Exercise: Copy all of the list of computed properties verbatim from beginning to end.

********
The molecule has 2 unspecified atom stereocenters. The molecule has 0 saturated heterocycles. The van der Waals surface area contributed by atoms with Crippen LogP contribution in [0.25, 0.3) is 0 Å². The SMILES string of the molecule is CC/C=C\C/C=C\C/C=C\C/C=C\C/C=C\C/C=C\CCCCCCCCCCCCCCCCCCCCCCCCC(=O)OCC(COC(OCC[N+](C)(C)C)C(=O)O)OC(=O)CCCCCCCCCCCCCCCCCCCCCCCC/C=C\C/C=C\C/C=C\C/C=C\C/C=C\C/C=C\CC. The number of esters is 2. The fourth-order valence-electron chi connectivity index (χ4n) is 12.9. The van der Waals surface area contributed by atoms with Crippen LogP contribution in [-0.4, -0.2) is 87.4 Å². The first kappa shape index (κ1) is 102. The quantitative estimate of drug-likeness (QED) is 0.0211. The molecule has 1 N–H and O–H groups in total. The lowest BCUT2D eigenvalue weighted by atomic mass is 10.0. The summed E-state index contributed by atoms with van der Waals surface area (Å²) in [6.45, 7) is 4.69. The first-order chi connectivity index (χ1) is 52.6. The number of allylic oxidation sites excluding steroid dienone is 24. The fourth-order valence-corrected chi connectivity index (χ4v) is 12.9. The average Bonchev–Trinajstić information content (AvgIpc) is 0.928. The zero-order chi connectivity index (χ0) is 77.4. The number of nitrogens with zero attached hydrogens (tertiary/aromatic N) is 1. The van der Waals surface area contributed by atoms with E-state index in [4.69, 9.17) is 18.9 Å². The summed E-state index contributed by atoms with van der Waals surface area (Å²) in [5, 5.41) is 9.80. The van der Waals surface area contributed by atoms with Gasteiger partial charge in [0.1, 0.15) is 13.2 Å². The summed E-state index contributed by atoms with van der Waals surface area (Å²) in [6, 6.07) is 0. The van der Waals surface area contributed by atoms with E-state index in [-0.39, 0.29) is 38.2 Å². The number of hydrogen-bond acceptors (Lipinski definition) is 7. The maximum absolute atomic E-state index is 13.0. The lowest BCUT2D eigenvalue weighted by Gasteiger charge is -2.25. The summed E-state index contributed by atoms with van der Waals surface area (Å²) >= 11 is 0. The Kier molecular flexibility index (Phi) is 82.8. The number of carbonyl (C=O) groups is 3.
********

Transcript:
The molecule has 2 unspecified atom stereocenters. The molecule has 0 saturated heterocycles. The van der Waals surface area contributed by atoms with Crippen LogP contribution in [0.25, 0.3) is 0 Å². The SMILES string of the molecule is CC/C=C\C/C=C\C/C=C\C/C=C\C/C=C\C/C=C\CCCCCCCCCCCCCCCCCCCCCCCCC(=O)OCC(COC(OCC[N+](C)(C)C)C(=O)O)OC(=O)CCCCCCCCCCCCCCCCCCCCCCCC/C=C\C/C=C\C/C=C\C/C=C\C/C=C\C/C=C\CC. The number of esters is 2. The fourth-order valence-electron chi connectivity index (χ4n) is 12.9. The van der Waals surface area contributed by atoms with Crippen LogP contribution in [-0.4, -0.2) is 87.4 Å². The first kappa shape index (κ1) is 102. The quantitative estimate of drug-likeness (QED) is 0.0211. The molecule has 1 N–H and O–H groups in total. The lowest BCUT2D eigenvalue weighted by atomic mass is 10.0. The summed E-state index contributed by atoms with van der Waals surface area (Å²) in [6.45, 7) is 4.69. The first-order chi connectivity index (χ1) is 52.6. The number of allylic oxidation sites excluding steroid dienone is 24. The fourth-order valence-corrected chi connectivity index (χ4v) is 12.9. The average Bonchev–Trinajstić information content (AvgIpc) is 0.928. The zero-order chi connectivity index (χ0) is 77.4. The number of nitrogens with zero attached hydrogens (tertiary/aromatic N) is 1. The van der Waals surface area contributed by atoms with E-state index in [4.69, 9.17) is 18.9 Å². The summed E-state index contributed by atoms with van der Waals surface area (Å²) in [5, 5.41) is 9.80. The van der Waals surface area contributed by atoms with Gasteiger partial charge in [0.1, 0.15) is 13.2 Å². The summed E-state index contributed by atoms with van der Waals surface area (Å²) in [6, 6.07) is 0. The van der Waals surface area contributed by atoms with E-state index in [-0.39, 0.29) is 38.2 Å². The number of hydrogen-bond acceptors (Lipinski definition) is 7. The maximum absolute atomic E-state index is 13.0. The lowest BCUT2D eigenvalue weighted by Gasteiger charge is -2.25. The summed E-state index contributed by atoms with van der Waals surface area (Å²) >= 11 is 0. The Kier molecular flexibility index (Phi) is 82.8. The number of carbonyl (C=O) groups is 3.